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AFTERMATH OF TYPHOON PAKA, GUAM
GUA97122302 -23 december 1997 - SANTA RITA, GUAM: Aftermath of Super Typhoon Paka, Pacific U.S. Territory Guam.... U.S. Navy SeabeeÕs assigned to Mobile Construction Battalion Forty (NMCB 40) work together to clear fallen trees from the tops of Naval housing area on board Naval Station Marianas, Guam. Causing over $200 million in damage and displacing over 2500 people Super Typhoon Paka had sustained winds of 175 mph with one wind gust recorded as the strongest ever recorded on earth at 236 mph. U.S. cc/ Alan Kiniry-USN UPI
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Typhoon Paka (international designation: 9728, JTWC designation: 05C, PAGASA designation: Rubing, also known as Super Typhoon Paka) was the last tropical cyclone in the 1997 Pacific hurricane and typhoon season, and was among the strongest Pacific typhoons in the month of December. Paka, which is the Hawaiian name for Pat, developed on November 28 from a trough well to the southwest of Hawaii. The storm tracked generally westward for much of its duration, and on December 7 it crossed into the western Pacific Ocean. Much of its track was characterized by fluctuations in intensity, and on December 10 the cyclone attained typhoon status as it crossed the Marshall Islands. On December 16, Paka struck Guam and Rota with winds of 230 km/h (145 mph), and it strengthened further to reach peak winds on December 18 over open waters. Subsequently, it underwent a steady weakening trend, and on December 23 Paka dissipated.

Typhoon Paka first impacted the Marshall Islands, where it dropped heavy rainfall and left $80 million in damage (1997 USD, $100 million 2007 USD). Later, it passed just north of Guam, where strong winds destroyed about 1,500 buildings and damaged 10,000 more; 5,000 people were left homeless, and the island experienced a complete power outage following the typhoon. Damage on the island totaled $500 million (1997 USD, $645 million 2007 USD), which warranted the retirement of its name. Paka also caused light damage in the Northern Mariana Islands, and overall the typhoon caused no reported fatalities.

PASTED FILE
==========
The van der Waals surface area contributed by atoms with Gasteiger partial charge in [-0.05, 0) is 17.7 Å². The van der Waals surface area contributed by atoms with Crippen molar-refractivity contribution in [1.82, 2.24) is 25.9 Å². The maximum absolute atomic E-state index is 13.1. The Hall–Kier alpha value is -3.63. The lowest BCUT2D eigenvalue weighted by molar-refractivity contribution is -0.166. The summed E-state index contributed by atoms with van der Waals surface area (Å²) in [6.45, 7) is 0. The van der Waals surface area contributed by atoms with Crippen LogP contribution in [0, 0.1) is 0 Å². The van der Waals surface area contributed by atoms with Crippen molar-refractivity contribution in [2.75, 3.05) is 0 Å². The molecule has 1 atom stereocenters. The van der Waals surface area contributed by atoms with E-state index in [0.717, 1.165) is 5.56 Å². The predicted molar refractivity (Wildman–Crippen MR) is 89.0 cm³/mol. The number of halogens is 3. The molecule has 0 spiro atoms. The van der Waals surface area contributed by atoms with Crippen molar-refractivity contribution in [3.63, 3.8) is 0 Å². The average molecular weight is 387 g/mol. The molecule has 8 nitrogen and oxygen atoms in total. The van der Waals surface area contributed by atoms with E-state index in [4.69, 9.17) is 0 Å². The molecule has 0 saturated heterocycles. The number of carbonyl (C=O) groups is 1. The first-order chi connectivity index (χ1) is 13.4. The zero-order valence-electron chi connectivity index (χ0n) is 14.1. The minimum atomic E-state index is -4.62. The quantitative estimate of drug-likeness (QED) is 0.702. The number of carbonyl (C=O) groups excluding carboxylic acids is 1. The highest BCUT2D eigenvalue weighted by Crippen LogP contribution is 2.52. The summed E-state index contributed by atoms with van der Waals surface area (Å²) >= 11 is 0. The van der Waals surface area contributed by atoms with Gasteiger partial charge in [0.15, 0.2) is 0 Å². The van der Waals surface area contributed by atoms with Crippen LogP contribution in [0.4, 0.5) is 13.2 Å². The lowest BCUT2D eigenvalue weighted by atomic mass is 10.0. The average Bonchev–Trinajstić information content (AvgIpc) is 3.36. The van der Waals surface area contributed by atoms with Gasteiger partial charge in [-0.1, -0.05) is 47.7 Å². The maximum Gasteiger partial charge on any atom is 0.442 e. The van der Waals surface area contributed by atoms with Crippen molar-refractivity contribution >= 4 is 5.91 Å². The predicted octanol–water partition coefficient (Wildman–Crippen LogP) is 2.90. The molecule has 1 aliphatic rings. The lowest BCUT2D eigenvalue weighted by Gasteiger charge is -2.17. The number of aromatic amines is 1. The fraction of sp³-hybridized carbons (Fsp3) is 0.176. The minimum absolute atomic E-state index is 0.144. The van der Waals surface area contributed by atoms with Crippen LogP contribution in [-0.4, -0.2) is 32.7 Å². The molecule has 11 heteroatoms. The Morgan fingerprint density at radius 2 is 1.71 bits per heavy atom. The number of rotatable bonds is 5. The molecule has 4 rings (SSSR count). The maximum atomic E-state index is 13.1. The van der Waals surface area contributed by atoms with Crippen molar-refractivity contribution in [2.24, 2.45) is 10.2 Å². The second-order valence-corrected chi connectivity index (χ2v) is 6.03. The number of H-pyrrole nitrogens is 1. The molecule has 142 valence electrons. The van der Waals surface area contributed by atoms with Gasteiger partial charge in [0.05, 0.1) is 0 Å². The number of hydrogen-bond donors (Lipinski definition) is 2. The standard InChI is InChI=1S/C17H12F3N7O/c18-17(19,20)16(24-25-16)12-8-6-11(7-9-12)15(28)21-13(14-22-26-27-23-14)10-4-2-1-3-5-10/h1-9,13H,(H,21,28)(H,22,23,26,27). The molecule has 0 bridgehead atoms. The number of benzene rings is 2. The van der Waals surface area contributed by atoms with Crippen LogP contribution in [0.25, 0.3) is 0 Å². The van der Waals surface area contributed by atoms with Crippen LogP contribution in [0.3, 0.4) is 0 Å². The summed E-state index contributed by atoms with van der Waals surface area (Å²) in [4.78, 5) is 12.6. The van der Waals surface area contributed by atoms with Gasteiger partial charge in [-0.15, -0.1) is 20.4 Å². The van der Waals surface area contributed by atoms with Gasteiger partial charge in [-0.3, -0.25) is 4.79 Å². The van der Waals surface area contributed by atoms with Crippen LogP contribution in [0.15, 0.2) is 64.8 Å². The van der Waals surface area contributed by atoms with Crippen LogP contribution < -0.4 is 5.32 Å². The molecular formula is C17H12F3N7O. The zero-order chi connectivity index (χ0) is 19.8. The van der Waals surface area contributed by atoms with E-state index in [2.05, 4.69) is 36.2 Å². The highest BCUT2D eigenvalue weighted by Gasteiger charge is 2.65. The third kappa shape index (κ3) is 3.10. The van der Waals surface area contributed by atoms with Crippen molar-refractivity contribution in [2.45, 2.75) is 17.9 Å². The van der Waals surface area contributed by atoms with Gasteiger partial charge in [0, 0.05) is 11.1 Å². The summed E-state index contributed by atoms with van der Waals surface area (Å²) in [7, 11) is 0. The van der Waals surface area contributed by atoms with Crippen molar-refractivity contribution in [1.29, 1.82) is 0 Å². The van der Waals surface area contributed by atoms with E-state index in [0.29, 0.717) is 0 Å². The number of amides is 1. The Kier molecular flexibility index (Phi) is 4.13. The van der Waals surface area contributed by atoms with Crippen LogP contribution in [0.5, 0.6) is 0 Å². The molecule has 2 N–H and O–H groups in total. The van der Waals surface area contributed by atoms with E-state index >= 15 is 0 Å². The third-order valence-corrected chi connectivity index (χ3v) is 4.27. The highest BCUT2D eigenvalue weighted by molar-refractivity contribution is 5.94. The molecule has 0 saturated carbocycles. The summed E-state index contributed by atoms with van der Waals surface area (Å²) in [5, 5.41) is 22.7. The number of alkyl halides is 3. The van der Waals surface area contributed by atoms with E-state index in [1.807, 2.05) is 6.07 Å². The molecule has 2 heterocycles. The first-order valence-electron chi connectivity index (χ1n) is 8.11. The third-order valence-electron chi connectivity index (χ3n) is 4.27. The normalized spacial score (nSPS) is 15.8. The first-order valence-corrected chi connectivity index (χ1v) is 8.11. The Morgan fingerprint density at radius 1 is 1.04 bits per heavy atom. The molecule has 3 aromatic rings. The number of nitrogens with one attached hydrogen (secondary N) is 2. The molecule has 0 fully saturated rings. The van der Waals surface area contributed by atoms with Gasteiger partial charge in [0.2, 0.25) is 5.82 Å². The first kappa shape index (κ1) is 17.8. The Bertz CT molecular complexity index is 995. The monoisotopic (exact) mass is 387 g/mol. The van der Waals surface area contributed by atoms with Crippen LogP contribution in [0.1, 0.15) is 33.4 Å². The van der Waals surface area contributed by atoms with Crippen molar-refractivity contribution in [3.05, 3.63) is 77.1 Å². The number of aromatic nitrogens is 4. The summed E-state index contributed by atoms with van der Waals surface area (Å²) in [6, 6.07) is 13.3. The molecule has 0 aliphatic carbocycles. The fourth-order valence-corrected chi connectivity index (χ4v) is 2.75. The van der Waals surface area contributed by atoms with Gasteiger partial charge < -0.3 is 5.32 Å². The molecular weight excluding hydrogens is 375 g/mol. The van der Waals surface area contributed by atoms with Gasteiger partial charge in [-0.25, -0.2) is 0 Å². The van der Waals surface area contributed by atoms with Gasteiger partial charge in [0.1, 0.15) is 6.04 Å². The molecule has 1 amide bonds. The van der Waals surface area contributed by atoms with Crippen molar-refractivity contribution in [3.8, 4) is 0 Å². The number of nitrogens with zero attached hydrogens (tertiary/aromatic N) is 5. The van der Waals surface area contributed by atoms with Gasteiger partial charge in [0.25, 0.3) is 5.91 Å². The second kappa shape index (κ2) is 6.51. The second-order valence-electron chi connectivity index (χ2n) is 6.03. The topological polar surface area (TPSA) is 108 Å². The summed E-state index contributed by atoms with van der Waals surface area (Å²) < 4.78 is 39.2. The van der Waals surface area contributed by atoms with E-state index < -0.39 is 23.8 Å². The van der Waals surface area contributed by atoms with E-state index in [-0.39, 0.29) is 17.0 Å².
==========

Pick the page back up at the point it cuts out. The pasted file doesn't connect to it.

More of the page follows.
As the weather synoptics of the northern Pacific Ocean transitioned into a late-fall to early winter-type pattern, convection from the monsoon trough extended to the east of the International Date Line. During late November, a westerly disturbance developed into twin troughs on opposite sides of the equator; the one in the Southern Hemisphere ultimately developed into Tropical Cyclone Pam, while the one in the Northern Hemisphere formed into an area of convection about 2000 km (1240 mi) southwest of Hawaii. The disturbance gradually organized as it drifted north-northeastward, and on November 28 it developed into Tropical Depression Five-C about 465 km (290 mi) west-northwest of Palmyra Atoll. Operationally, the Central Pacific Hurricane Center (CPHC) did not begin issuing warnings on the system until December 2.

This article is licensed under the GNU Free Documentation License.
It uses material from the Wikipedia article "Typhoon Paka."
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